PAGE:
On the day before Earth Day, I had a speaking engagement at Florida International University. At the end of the evening, the organizer gave me one of the lovely floral arrangements that were on the tables, a mix of hydrangeas, phalaenopsis orchids, calla lilies and greenery. It was late when I arrived home, so I put the arrangement on the TV stand where I could admire it later and went to bed.
It wasn’t until the next morning that I realized what I’d done: both hydrangeas and calla Lillies are toxic to cats. Despite a long history of my naughtiest cat Elliott eating things, he should not, I got lucky this time. There are literally hundreds of plants and cut flowers that are toxic to cats.
With Mother’s Day and June weddings coming up, and Easter just past, be especially cognizant of what flowers you bring into your home. Lillies of just about any kind can be deadly for cats, even with just a tiny nibble. Other common and problematic Spring flowers include tulips, daffodils, amaryllis, snapdragons and irises. When the winter holidays roll around, mistletoe can be especially dangerous to cats (and kids!). And although commonly blamed for a host of maladies, poinsettias are far from the deadliest things pet owners can bring home.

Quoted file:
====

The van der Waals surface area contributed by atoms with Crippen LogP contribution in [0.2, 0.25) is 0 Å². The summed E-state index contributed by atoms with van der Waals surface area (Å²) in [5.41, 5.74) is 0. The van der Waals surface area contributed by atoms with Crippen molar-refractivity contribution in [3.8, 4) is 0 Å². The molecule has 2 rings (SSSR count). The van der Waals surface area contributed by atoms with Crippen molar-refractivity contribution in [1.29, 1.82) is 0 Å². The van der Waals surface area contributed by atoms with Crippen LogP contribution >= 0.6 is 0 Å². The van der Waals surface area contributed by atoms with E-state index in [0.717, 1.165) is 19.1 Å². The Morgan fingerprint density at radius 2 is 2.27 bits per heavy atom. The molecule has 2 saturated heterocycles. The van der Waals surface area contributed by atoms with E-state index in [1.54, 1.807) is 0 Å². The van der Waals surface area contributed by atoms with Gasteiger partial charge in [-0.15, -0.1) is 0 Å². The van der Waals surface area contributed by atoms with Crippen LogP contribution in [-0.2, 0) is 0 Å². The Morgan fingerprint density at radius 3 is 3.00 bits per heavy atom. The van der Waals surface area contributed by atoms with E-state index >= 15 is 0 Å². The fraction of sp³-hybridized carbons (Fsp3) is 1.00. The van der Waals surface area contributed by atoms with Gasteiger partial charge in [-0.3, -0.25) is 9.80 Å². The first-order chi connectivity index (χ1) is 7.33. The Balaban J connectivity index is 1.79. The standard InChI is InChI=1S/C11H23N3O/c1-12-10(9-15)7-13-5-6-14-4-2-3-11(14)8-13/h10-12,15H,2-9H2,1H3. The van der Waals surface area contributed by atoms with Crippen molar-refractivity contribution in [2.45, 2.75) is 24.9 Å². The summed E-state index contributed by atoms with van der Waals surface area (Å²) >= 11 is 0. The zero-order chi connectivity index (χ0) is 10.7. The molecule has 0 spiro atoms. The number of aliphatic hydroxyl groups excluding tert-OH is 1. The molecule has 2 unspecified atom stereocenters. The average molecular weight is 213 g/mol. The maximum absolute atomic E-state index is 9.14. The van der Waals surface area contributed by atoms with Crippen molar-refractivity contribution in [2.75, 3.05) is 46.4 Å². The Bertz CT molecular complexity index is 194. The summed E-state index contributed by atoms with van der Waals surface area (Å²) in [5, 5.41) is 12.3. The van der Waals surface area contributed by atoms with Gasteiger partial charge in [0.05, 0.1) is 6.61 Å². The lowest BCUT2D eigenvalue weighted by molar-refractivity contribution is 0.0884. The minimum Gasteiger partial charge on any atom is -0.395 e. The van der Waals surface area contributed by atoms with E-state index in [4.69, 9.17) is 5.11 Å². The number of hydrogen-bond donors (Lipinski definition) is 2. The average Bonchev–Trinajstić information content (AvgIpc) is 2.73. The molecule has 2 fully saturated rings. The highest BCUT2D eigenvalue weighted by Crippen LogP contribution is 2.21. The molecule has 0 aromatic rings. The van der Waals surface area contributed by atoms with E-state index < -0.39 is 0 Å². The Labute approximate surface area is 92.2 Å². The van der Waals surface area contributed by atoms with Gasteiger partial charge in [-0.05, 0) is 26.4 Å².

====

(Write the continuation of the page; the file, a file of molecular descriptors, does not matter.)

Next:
Still, for some people, nothing says “I love you” like the chopped off reproductive organs of plants. If that sounds like you, some safe alternatives for the cat owners in your life are roses, orchids, sunflowers, asters violets and zinnias. Many florists now offer “pet-friendly bouquets,” but it is still worth checking on each individual flower before leaving them alone with your best pals because we all make mistakes.
Gary Bremen has been a National Park ranger for 36 years, and volunteers at Abandoned Pet Rescue.